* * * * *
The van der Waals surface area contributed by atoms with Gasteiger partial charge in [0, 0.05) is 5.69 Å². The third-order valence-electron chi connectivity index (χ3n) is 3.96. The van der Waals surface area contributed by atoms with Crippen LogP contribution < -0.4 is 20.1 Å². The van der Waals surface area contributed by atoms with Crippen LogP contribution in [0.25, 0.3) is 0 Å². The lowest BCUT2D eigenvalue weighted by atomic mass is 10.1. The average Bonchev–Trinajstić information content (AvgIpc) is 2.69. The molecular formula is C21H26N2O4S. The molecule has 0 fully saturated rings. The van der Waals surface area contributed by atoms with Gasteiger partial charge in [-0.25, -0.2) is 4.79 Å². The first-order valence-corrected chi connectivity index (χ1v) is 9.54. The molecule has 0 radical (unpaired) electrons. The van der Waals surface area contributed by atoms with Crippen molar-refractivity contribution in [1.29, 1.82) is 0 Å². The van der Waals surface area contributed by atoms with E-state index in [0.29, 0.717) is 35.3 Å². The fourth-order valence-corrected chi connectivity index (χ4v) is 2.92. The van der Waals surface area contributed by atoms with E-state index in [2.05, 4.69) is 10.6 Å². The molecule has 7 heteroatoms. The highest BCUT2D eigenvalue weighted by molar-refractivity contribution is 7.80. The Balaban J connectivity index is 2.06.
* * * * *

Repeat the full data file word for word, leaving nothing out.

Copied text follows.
The van der Waals surface area contributed by atoms with Gasteiger partial charge in [0, 0.05) is 5.69 Å². The third-order valence-electron chi connectivity index (χ3n) is 3.96. The van der Waals surface area contributed by atoms with Crippen LogP contribution < -0.4 is 20.1 Å². The van der Waals surface area contributed by atoms with Crippen LogP contribution in [0.25, 0.3) is 0 Å². The lowest BCUT2D eigenvalue weighted by atomic mass is 10.1. The average Bonchev–Trinajstić information content (AvgIpc) is 2.69. The molecular formula is C21H26N2O4S. The molecule has 0 fully saturated rings. The van der Waals surface area contributed by atoms with Gasteiger partial charge in [-0.25, -0.2) is 4.79 Å². The first-order valence-corrected chi connectivity index (χ1v) is 9.54. The molecule has 0 radical (unpaired) electrons. The van der Waals surface area contributed by atoms with Crippen molar-refractivity contribution in [1.29, 1.82) is 0 Å². The van der Waals surface area contributed by atoms with E-state index in [0.29, 0.717) is 35.3 Å². The fourth-order valence-corrected chi connectivity index (χ4v) is 2.92. The van der Waals surface area contributed by atoms with E-state index in [2.05, 4.69) is 10.6 Å². The molecule has 7 heteroatoms. The highest BCUT2D eigenvalue weighted by molar-refractivity contribution is 7.80. The Balaban J connectivity index is 2.06.